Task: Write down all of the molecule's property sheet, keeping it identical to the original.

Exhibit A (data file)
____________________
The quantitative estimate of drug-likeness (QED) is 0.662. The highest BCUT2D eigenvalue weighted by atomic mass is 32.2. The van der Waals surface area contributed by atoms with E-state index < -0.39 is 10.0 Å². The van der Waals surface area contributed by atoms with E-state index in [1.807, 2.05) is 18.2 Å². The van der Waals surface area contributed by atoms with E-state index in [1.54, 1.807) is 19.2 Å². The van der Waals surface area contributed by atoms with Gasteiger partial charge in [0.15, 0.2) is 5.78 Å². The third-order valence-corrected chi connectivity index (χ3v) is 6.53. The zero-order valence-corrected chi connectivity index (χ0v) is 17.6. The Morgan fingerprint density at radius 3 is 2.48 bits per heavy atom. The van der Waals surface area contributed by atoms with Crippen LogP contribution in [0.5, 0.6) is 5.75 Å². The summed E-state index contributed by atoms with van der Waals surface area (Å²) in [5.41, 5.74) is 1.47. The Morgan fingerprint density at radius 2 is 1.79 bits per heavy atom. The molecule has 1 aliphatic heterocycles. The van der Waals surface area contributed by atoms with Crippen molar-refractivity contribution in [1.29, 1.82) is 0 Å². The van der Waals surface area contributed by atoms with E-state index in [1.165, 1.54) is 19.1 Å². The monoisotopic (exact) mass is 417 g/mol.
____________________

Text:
The quantitative estimate of drug-likeness (QED) is 0.662. The highest BCUT2D eigenvalue weighted by atomic mass is 32.2. The van der Waals surface area contributed by atoms with E-state index < -0.39 is 10.0 Å². The van der Waals surface area contributed by atoms with E-state index in [1.807, 2.05) is 18.2 Å². The van der Waals surface area contributed by atoms with E-state index in [1.54, 1.807) is 19.2 Å². The van der Waals surface area contributed by atoms with Gasteiger partial charge in [0.15, 0.2) is 5.78 Å². The third-order valence-corrected chi connectivity index (χ3v) is 6.53. The zero-order valence-corrected chi connectivity index (χ0v) is 17.6. The Morgan fingerprint density at radius 3 is 2.48 bits per heavy atom. The van der Waals surface area contributed by atoms with Crippen LogP contribution in [0.5, 0.6) is 5.75 Å². The summed E-state index contributed by atoms with van der Waals surface area (Å²) in [5.41, 5.74) is 1.47. The Morgan fingerprint density at radius 2 is 1.79 bits per heavy atom. The molecule has 1 aliphatic heterocycles. The van der Waals surface area contributed by atoms with Crippen molar-refractivity contribution in [1.29, 1.82) is 0 Å². The van der Waals surface area contributed by atoms with E-state index in [1.165, 1.54) is 19.1 Å². The monoisotopic (exact) mass is 417 g/mol.